At the moment though, Brokenhurst (not Brockenhurst) is mostly parkland and much of it quite average. The first few holes are bland, 5 is a solid par 3, then the course improves with the long, more heathy feeling par 4s of 8 and 9. I think the back 9 is better, and the closing three holes are particularly good. It’s not a hilly course, but undulating enough to keep it interesting and make it an easy walk.
There is a good mix of par 4 lengths but on my visit the conditioning let it down. I know lots of courses’ fairways are struggling but the greens were particularly slow and needed a cut. There are courses in the area which cost a fraction of BM, and have smoother greens. That is despite them also having New Forest animals trampling on them, whereas Brokenhurst is pretty much closed off to wildlife. We saw one cow and a deer, but if you want ‘New Forest golf’ this is not the one to pick.
Overall then, if you’d like to play an above average parkland with a few mediocre holes, go for it. I think I caught it on a bad day as I’m the only one here to complain about the greens. If you’d like the unique experience of New Forest moorland/heathland golf, you can play Bramshaw Forest, New Forest GC and Burley for the same overall cost as Brokenhurst (if you don’t mind animals as assistant greenkeepers).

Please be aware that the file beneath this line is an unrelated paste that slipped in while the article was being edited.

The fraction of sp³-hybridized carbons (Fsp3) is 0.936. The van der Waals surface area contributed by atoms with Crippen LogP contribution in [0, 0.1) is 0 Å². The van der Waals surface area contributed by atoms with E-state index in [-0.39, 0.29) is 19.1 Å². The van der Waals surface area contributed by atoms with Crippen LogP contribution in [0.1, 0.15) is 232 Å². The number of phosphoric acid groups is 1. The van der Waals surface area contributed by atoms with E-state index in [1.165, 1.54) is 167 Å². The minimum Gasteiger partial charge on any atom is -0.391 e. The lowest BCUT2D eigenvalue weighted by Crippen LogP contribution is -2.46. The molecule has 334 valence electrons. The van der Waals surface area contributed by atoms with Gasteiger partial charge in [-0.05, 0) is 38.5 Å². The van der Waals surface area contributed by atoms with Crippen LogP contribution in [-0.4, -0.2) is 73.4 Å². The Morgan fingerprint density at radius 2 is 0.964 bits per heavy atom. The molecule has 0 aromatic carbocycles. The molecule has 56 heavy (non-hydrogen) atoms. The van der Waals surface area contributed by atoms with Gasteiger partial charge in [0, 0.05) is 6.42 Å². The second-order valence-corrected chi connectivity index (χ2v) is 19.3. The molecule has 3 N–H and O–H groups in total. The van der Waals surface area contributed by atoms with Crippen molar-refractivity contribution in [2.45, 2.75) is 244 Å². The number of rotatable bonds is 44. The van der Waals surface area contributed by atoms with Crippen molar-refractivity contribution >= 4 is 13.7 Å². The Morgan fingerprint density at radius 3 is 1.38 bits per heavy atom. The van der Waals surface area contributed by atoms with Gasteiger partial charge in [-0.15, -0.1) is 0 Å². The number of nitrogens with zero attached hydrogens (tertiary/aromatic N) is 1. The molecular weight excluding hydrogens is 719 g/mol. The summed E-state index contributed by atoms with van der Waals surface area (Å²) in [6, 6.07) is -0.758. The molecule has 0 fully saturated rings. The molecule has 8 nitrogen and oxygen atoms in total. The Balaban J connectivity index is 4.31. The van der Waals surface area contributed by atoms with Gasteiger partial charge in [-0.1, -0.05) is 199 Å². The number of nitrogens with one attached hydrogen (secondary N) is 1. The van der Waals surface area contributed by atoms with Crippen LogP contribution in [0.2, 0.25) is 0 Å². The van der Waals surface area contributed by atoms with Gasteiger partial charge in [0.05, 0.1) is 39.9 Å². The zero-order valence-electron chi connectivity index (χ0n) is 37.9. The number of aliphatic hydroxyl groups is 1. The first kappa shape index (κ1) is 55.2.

Played Brokenhurst twice in 2019 (May & August) and the course was in fantastic condition. The course and layout is on a par with likes of West Hill and Woburn. I'm surprised its not ranked higher, its the best course I've played in Hampshire though I've not played Liphook. Aesthetically stunning and a joy to play.
I was rather impressed with Brokenhurst Manor when I teed it up here yesterday afternoon in warm sunshine. The routing is slightly quirky but rather intriguing with three six-hole loops that cleverly return you back to the clubhouse. The downside is that there’s a bit of a hot spot around the 1st and 5th greens and the 2nd and 6th tees, but this is a minor quibble in the grand scheme of things, as I can’t think of any other course that has a routing like this.
There’s undeniably a heathland look and feel to the entire layout but there’s a distinct lack of heather (they are trying to introduce it in places), and despite a tree-clearing programme, I still feel there’s an opportunity to open the site up a little more. However, its meagre yardage and fast running fairways meant that many holes played short – five par fours under 350 yards is perhaps one too many (and I love short par fours). The two par fives measure a fraction more than 500 yards and both were comfortably reachable with a driver and mid iron due to the firm conditions.
Did I play to my handicap? No I didn’t. Which just goes to show that short doesn’t mean easy. The greens at Brokenhurst are big. If you find yourself on the wrong side of the pin, getting down in two requires a deft touch.
The stars of the show are the one-shot holes. Harry Colt often designed the par threes such that they look longer than they actually play and this is 100% true at Brokenhurst. The quartet of short holes (despite three of them being of a similar length) are nothing short of fabulous, as you’ll see from the two images of the 5th and the 12th, which require forced carries across valleys. I didn’t notice the heart-shaped bunker on #12 until I studied the photo after the round, which just goes to show how easy it is to miss these little architectural nuances when you have a golf club in your hand.